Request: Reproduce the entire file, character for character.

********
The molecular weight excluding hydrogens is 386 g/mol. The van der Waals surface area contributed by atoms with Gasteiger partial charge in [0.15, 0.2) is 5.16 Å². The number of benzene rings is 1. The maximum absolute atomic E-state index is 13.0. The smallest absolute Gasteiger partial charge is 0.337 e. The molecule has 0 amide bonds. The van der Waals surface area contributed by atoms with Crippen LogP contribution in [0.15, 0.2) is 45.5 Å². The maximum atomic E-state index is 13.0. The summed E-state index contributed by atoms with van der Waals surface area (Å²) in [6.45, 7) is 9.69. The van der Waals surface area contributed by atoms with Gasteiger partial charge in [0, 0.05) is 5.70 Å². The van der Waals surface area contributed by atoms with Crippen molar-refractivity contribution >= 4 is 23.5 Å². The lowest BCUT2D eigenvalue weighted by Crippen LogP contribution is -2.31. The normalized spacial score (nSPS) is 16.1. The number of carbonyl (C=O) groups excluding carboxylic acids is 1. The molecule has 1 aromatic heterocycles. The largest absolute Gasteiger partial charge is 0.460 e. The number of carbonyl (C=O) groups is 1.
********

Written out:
The molecular weight excluding hydrogens is 386 g/mol. The van der Waals surface area contributed by atoms with Gasteiger partial charge in [0.15, 0.2) is 5.16 Å². The number of benzene rings is 1. The maximum absolute atomic E-state index is 13.0. The smallest absolute Gasteiger partial charge is 0.337 e. The molecule has 0 amide bonds. The van der Waals surface area contributed by atoms with Crippen LogP contribution in [0.15, 0.2) is 45.5 Å². The maximum atomic E-state index is 13.0. The summed E-state index contributed by atoms with van der Waals surface area (Å²) in [6.45, 7) is 9.69. The van der Waals surface area contributed by atoms with Gasteiger partial charge in [0, 0.05) is 5.70 Å². The van der Waals surface area contributed by atoms with Crippen molar-refractivity contribution >= 4 is 23.5 Å². The lowest BCUT2D eigenvalue weighted by Crippen LogP contribution is -2.31. The normalized spacial score (nSPS) is 16.1. The number of carbonyl (C=O) groups excluding carboxylic acids is 1. The molecule has 1 aromatic heterocycles. The largest absolute Gasteiger partial charge is 0.460 e. The number of carbonyl (C=O) groups is 1.